LIVECHAT
Nov
5
2013

Socially Contagious Behaviors

By Fulshear Treatment to Transition|Uncategorized

Socially Contagious Behaviors

We know, of course, that colds and flu and other illnesses are contagious.  When a cold is going around, we remind our children to wash their hands, avoid touching their eyes and mouths, and keep a safe distance from other children who are sick.  We may also encourage an increased intake of vitamin C, the use of antibacterial gels and other preventative measure.  For the most part, we also trust that other parents will keep their sick children home to avoid the spread of illness.  If there is a serious outbreak of illness, we may even keep our child home from school for a period of time.  When our children become teens, we teach them about sexually communicable diseases and how to avoid these through abstinence or protection.  In short, our response to contagious illnesses is to remove the sick person from contact with others, remove ourselves from contact with the sick person, and/or take specific practical measures to protect ourselves from the germs or virus that cause the illness.

But physical diseases are not the only problems that are communicable.  Negative behaviors can be passed from one person to another, though these problems are socially rather than physically contagious.  Some self-destructive teen behaviors, in fact, are extremely socially virulent and can spread among groups of teens as rapidly and destructively as a physically communicable disease.

Bullying can take the form of physical abuse, social isolation, harassment, and internet shaming.  The harm bullying causes can be physical and/or emotional and has even been linked to teen suicides.  Bullying among girls—including physical bullying—seems to be on the rise.

Dangerous games include the choking game, various games involving high-risk dares, drinking games in which participants can drink toxic amounts of alcohol, hitting games, etc. Like bullying, peer pressure and groupthink dynamics can lead young people to engage in harmful and even deadly behaviors in the name of fun. Some of these games, like the choking game, can have an addictive quality.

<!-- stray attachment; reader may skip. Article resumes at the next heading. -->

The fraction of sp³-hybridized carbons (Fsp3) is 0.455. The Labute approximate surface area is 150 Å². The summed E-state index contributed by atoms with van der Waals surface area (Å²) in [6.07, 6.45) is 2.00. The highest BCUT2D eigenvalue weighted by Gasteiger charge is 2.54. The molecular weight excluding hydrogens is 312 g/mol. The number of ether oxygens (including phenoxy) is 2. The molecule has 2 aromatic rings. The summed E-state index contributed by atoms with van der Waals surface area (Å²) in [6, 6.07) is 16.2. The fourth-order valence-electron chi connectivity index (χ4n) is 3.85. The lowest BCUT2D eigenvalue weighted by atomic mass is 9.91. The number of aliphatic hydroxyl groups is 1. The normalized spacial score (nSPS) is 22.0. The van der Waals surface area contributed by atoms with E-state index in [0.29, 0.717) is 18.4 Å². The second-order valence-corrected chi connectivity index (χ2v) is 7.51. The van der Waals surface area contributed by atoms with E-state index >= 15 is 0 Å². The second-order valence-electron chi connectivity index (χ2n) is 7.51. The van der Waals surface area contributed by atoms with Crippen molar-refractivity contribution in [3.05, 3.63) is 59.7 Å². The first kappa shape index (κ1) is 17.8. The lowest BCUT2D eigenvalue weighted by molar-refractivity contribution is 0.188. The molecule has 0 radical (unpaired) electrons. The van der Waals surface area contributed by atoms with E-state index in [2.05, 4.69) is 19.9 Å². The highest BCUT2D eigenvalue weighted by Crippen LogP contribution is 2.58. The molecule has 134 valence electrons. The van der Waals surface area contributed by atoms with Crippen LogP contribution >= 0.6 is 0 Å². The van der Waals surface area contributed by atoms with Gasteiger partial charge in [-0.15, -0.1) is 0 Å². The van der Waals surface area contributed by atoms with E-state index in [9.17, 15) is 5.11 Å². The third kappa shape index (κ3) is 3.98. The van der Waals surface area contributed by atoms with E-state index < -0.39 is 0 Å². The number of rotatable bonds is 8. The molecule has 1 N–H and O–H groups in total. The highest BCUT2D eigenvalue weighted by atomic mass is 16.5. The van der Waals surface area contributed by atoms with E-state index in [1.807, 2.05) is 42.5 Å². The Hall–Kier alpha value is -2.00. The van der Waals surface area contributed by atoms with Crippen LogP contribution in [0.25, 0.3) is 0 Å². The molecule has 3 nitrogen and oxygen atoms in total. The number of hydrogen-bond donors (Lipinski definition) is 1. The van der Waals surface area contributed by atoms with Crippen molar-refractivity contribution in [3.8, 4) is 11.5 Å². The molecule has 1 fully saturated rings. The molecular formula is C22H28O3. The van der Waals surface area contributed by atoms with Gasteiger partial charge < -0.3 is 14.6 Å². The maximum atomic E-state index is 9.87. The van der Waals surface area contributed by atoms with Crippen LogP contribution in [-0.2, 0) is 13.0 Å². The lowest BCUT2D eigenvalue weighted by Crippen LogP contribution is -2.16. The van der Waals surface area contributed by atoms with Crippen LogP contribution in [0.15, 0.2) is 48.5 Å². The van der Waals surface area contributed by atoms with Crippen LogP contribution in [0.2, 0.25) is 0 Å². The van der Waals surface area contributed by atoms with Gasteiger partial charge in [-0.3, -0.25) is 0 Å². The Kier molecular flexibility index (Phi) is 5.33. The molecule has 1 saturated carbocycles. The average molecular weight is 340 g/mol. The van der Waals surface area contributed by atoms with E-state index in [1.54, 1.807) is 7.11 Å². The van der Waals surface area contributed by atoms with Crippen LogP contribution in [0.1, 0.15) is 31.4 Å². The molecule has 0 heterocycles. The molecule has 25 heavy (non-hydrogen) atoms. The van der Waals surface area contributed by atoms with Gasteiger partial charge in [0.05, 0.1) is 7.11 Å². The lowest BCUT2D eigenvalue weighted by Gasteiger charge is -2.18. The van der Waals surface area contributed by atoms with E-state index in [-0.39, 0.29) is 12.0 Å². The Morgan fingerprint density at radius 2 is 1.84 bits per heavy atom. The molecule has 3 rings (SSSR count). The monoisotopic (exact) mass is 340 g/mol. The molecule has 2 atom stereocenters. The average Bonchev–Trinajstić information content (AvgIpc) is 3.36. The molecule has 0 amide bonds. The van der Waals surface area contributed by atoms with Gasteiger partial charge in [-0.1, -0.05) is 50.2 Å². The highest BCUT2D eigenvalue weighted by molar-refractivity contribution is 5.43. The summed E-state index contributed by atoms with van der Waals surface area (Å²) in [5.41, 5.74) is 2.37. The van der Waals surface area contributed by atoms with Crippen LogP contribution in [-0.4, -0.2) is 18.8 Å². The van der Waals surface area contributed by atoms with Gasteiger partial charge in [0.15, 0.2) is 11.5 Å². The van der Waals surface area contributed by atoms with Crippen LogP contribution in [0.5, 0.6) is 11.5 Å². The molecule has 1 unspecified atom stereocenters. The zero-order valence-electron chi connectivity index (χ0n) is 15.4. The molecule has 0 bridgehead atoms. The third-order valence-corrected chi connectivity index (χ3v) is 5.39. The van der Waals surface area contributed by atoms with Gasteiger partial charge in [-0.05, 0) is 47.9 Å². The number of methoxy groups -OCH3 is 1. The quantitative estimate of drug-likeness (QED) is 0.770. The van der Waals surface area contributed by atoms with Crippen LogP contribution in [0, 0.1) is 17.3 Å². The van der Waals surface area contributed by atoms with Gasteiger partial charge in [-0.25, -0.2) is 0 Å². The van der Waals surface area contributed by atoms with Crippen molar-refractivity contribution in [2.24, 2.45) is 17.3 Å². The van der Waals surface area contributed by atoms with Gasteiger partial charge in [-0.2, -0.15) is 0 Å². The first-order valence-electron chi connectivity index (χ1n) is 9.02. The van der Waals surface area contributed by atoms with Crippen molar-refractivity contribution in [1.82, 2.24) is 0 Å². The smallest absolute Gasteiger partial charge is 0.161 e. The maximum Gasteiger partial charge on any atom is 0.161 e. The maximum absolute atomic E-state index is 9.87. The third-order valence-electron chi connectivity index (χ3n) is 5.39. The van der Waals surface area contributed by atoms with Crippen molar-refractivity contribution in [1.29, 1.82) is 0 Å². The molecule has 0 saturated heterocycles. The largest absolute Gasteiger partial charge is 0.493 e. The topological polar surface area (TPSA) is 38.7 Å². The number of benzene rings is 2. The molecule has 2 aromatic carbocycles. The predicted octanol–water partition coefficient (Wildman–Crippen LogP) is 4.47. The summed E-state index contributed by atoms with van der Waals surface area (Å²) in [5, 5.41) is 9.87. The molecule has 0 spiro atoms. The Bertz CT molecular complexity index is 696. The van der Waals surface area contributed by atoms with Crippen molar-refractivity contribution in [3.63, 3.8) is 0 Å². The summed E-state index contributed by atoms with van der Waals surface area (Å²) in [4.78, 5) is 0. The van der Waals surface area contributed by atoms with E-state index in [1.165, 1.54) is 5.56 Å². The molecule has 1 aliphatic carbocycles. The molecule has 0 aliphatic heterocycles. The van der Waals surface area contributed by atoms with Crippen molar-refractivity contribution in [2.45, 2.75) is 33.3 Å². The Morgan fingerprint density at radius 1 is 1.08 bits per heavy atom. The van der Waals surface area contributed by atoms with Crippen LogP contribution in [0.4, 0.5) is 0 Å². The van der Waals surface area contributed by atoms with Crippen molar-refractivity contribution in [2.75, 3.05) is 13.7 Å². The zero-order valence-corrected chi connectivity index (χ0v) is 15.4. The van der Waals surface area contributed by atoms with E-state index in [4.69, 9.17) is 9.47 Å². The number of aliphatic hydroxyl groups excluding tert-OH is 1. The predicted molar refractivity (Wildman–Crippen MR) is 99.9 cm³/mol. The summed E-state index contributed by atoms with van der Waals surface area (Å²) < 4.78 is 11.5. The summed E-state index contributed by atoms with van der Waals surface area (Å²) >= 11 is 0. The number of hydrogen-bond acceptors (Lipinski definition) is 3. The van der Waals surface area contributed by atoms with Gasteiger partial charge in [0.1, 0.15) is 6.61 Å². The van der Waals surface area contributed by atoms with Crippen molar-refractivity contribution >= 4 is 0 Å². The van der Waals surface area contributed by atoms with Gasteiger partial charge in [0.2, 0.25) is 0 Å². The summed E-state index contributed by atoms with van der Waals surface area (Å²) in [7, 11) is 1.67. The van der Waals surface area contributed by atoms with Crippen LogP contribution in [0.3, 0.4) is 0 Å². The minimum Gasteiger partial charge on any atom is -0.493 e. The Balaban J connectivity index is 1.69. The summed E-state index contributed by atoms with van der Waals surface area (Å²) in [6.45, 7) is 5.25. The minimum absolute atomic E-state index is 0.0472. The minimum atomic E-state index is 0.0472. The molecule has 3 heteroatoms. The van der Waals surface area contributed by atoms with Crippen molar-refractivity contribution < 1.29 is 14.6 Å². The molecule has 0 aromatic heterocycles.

Promiscuity or high-risk sexual behaviors may take different forms in different regions, schools, or social circles.  Once a behavior becomes normalized in a group, it can become contagious.  Often myths about what constitutes “real” sex and misunderstandings about how diseases are communicated help certain behaviors proliferate.  Casual oral sex among middle school students, for instance, has become epidemic in certain communities.

Binging, purging or restricting are symptoms of eating disorders that are often learned socially.  These dangerous behaviors may begin as ill-advised attempts to manage weight, but can lead to addictive or compulsive habits that can be life threatening.

Chronic overeating or binging has recently been studied as a socially contagious behavior and a probable contributor to widespread obesity.

Drug and alcohol abuse can begin casually in situations that involve peer pressure or a level/frequency of exposure that normalizes the behavior.

Cutting and other forms of self-harm are often passed from teen to teen initially as a way to manage difficult emotions.  This behavior can escalate to compulsive levels that are extremely difficult to manage.

It may be useful to understand that contagious behaviors are passed in much the same way as contagious illnesses—they are passed from one person to another through exposure.  When we know that someone is carrying a contagious disease, we remind our family members of the risks of exposure, we give them tips regarding how to avoid infection, and—when necessary—we remove them from contact with the contagious person(s) or circumstances.  If our child becomes infected, then treatment becomes necessary.  Sometimes similar measures are in order if behaviors like those described above seem to be an issue in our teen’s social circles.  Education and voluntary avoidance are the first steps to take, but when those strategies prove inadequate or our teen is not compliant, we may need to actually change our child’s social circumstances, removing her from the dangerous situation entirely.

Take the first step today.

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